Competition has negatively affected the potential return from any major capital investment in carrier networks. One recent illustration is a warning by Fitch Ratings that telcos will have to invest more network capital than they used to, just to maintain earnings where they are. “While investment in data networks is still economically justified, weakening cash flows from traditional services means that telcos have to spend more capital simply to maintain EBITDA at the same level,” said Fitch Ratings. That actually is not a new problem. Fixed network telcos have had to face the problem for a decade, and is easy to understand. In a monopoly environment, either a cable company or telco could safely assume that “cost per home” and “cost per customer” were about the same, when evaluating a network upgrade.
In a highly-competitive environment, “cost per home” and “cost per customer” diverge sharply, depending on customer penetration. If a service provider makes an investment, passing three homes, only one of which is a customer, then the cost per customer is 300 percent higher than cost per home. The same sort of dilemma was faced by fixed network telcos pondering fiber to home upgrades. Voice revenues would not increase, and a decade ago, one might have argued that upgraded copper facilities would handle demand for high-speed access. So the one new service with incremental revenue was video entertainment. So, essentially, the fiber to home upgrade business case had to be driven by incremental video revenues, in a market where cable had half the market, and the two satellite providers had the other half. That would make the telco the fourth provider in the saturated market. That is a tough business case, indeed.
Now mobile service providers are encountering the same problem, as over the top apps erode demand for carrier voice and messaging. To be sure, observers will note, use of over the top apps (especially video) increases demand for mobile data. That is true. But Fitch notes that the boost in data usage does not translate into proportionally higher telco EBITDA, because data services have lower margin than the voice and messaging services the mobile data services replace. That is another way of saying that revenue per bit is challenged. The problems might not yet be so pronounced everywhere, but Fitch does note that even some markets in growing Asia could be exposed. Philippines mobile service providers earn about 30 percent of total revenue from text. for example. In other markets, including India, Indonesia and Sri Lanka, smartphone penetration is relatively low, and carrier voice and text prices also are low, reducing the potential for OTT substitution.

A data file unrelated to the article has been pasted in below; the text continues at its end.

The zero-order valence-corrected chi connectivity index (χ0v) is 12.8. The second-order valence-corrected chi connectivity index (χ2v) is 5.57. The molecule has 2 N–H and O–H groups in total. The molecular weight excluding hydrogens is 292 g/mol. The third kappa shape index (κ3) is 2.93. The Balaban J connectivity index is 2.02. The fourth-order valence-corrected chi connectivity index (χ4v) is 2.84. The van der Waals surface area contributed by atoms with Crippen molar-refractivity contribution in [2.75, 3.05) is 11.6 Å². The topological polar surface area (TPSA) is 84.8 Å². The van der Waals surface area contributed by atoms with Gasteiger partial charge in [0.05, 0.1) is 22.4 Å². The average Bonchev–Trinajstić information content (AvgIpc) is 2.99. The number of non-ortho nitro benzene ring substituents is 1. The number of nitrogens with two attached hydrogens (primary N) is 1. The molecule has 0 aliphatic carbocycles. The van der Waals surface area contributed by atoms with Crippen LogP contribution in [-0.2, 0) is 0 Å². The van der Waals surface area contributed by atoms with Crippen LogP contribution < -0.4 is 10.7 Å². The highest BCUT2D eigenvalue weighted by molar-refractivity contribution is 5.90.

Changing demand for carrier voice and data also is affecting retail pricing plans. Whether particular products are best sold on a metered or unmetered basis is an important issue. Generally speaking, it will make sense to meter usage of a high-demand product, and supply declining demand products on a flat rate basis. Sometimes the approach changes with the product lifecycle. At one time, international voice and national long-distance were drove profit for the whole business, and it made sense to meter and rate usage. These days, with cheap OTT alternatives, voice does not drive revenue growth, and the issue is how to protect what remains of a declining business. Under those circumstances, bundling voice and texting inside a bundle, and charging on a flat rate basis, makes sense. Telcos have learned that triple-play bundled services not only increase revenue per account, and also reduce churn.
They now also have learned that converting metered services to non-metered services inside bundles has additional value, namely reducing revenue loss for legacy services that have declining levels of demand. In the Netherlands, for example, KPN saw a 13 percent fall in consumer mobile service revenue in the fourth quarter of 2011, and warned of a poor 2012 outlook, in large part because its declining voice and messaging services were not protected by being moved to a bundle, Fitch Ratings argues. In contrast, Vodafone's Netherlands business saw a much smaller impact in the same quarter because of its earlier introduction of integrated tariffs that protected some level of voice and messaging revenue, Fitch Ratings argues.
So we are likely to see a bigger shift to bundles putting voice and texting inside usage plans sold at a flat rate, at least in markets where demand for voice and texting is flat or declining.